CRISPR Might Have Made China's "Designer Babies" Smarter

New Research into the gene CCR5 that was allegedly edited out of twin girls in China to protect them from HIV might have made them smarter, raising fears of future "designer babies"
John Loeffler

New research indicates that the controversial use of CRISPR gene-editing on twin girls in China last year might have inadvertently improved their cognitive capacities, including their ability to learn and form memories, leading to a renewed debate about whether designer babies are going to become a reality in the very near future.

Controversial CRISPR Procedure Might Have Unintended Consequences

Brain Damage
Source: Pixabay

The twin girls, Lulu and Nana, allegedly had their genes modified prior to birth, with the stated goal of making the girls immune to HIV infection.

The gene that was supposedly modified using CRISPR is CCR5, which the HIV virus needs to inject itself into human blood cells. However, it also has well-established links to cognitive abilities in mice and memory formation and also helped the human brain recover after a stroke.

Alcino J. Silva, a neurobiologist at the University of California, Los Angeles, has been studying the links between human cognition, memory formation, and CCR5 for years. In 2016, Silva and Miou Zhou, a professor at the Western University of Health Sciences in California, showed how removing the CCR5 gene from mice provided a significant boost to their memory.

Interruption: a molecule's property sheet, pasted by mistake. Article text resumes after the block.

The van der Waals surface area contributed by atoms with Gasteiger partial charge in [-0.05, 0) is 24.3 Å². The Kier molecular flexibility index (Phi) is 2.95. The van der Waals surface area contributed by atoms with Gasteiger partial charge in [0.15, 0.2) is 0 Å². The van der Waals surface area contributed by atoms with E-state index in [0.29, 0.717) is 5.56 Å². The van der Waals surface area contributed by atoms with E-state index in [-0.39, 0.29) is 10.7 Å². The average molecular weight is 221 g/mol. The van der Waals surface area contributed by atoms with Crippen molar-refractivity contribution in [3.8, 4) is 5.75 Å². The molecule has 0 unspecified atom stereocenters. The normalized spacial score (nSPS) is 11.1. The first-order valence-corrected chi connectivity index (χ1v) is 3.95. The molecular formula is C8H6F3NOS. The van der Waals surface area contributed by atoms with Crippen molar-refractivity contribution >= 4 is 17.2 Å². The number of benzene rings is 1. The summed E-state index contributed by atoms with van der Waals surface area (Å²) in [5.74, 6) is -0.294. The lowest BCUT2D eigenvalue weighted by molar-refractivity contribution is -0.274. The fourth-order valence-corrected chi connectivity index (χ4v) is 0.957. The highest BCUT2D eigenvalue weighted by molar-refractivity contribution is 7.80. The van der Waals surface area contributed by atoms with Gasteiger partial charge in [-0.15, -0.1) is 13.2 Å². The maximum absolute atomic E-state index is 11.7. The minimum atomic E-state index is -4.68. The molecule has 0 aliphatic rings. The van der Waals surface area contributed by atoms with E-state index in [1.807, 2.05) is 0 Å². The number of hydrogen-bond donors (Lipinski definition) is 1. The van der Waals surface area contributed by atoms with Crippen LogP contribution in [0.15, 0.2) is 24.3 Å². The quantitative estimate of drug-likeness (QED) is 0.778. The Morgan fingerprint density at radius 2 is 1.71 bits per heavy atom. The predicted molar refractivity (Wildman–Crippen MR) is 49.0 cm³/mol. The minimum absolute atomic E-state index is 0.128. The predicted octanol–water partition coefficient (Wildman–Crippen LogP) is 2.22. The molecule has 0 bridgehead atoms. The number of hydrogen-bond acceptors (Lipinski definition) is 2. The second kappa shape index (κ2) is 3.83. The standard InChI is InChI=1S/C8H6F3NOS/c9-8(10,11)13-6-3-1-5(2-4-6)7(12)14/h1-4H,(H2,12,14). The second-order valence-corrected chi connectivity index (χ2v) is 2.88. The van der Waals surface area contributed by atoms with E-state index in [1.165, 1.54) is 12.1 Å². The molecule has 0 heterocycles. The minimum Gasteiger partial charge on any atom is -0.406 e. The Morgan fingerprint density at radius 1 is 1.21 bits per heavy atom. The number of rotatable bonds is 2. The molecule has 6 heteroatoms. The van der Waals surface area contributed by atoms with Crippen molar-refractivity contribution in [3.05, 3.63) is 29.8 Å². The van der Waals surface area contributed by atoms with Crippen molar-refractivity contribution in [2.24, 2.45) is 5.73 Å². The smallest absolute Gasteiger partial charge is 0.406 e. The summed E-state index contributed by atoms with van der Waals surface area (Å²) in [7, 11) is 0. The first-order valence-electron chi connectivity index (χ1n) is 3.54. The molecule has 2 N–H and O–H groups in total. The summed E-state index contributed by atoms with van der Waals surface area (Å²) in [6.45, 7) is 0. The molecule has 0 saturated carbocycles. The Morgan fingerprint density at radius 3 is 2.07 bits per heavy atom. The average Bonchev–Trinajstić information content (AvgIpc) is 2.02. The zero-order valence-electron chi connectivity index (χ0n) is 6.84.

Silva believes that this alteration also enhanced the cognitive capacity of the twins Lulu and Nana. “The answer is likely yes, it did affect their brains,” he said. “The simplest interpretation is that those mutations will probably have an impact on cognitive function in the twins.”

Beyond that, no one can say what the impact on the girls' cognitive capacities will be in the long run—for good or bad—; “that is why it should not be done,” Silva added.

Inadvertent Human Enhancement?

The team of scientists who claim to have edited Lulu and Nana’s genes, led by Southern University of Science and Technology, Shenzhen researcher, He Jiankui, say they used CRISPR to edit CCR5 out of the twins’ DNA when they were still only embryos, and that some of the 31 embryos they edited have gone on to becomes pregnancies.


The claim unleashed a global firestorm of condemnation. The Chinese government has opened an investigation into He though there has been no independent verification of He’s work as of yet. Considering that no one knows for sure whether He has actually done as he and his team claim, the swiftness of the condemnation of his work—unproven as it is—shows the sensitivity around this issue. 

Whether He did in fact edit Lulu and Nana’s genes, it appears he didn’t intend to impact their cognitive capacities. According to MIT Technology Review, not a single researcher studying CCR5’s role in intelligence was contacted by He, even as other doctors and scientists were sought out for advice about his project.

This further adds to the alarm as there is every expectation that He should have known about the connection between CCR5 and cognition.

At a gathering of gene-editing researchers in Hong Kong two days after the birth of the potentially genetically-altered twins was announced, He was asked about the potential impact of erasing CCR5 from the twins DNA on their mental capacity.

He Chinese Designer Baby
Source: The He Lab / Wikimedia Commons

He responded that he knew about the potential cognitive link shown in Silva’s 2016 research. “I saw that paper, it needs more independent verification,” He said, before adding that “I am against using genome editing for enhancement.”